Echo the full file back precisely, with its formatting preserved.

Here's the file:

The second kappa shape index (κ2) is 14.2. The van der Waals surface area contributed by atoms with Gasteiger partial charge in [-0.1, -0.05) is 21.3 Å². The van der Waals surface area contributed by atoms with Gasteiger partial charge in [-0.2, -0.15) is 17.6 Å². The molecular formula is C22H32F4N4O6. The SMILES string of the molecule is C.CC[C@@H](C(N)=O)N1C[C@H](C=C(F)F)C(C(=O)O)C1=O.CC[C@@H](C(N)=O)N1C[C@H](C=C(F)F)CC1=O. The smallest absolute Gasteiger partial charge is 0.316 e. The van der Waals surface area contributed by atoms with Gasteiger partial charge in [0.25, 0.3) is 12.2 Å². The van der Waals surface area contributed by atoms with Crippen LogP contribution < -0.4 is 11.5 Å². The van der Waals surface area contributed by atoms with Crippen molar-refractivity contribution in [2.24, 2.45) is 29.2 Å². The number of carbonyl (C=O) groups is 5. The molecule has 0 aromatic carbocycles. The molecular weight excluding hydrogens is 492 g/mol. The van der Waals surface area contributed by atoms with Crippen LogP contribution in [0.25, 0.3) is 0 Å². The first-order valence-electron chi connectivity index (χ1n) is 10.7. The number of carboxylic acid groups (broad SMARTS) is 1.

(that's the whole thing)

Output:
The second kappa shape index (κ2) is 14.2. The van der Waals surface area contributed by atoms with Gasteiger partial charge in [-0.1, -0.05) is 21.3 Å². The van der Waals surface area contributed by atoms with Gasteiger partial charge in [-0.2, -0.15) is 17.6 Å². The molecular formula is C22H32F4N4O6. The SMILES string of the molecule is C.CC[C@@H](C(N)=O)N1C[C@H](C=C(F)F)C(C(=O)O)C1=O.CC[C@@H](C(N)=O)N1C[C@H](C=C(F)F)CC1=O. The smallest absolute Gasteiger partial charge is 0.316 e. The van der Waals surface area contributed by atoms with Gasteiger partial charge in [0.25, 0.3) is 12.2 Å². The van der Waals surface area contributed by atoms with Crippen LogP contribution < -0.4 is 11.5 Å². The van der Waals surface area contributed by atoms with Crippen molar-refractivity contribution in [2.24, 2.45) is 29.2 Å². The number of carbonyl (C=O) groups is 5. The molecule has 0 aromatic carbocycles. The molecular weight excluding hydrogens is 492 g/mol. The van der Waals surface area contributed by atoms with Crippen LogP contribution in [0.25, 0.3) is 0 Å². The first-order valence-electron chi connectivity index (χ1n) is 10.7. The number of carboxylic acid groups (broad SMARTS) is 1.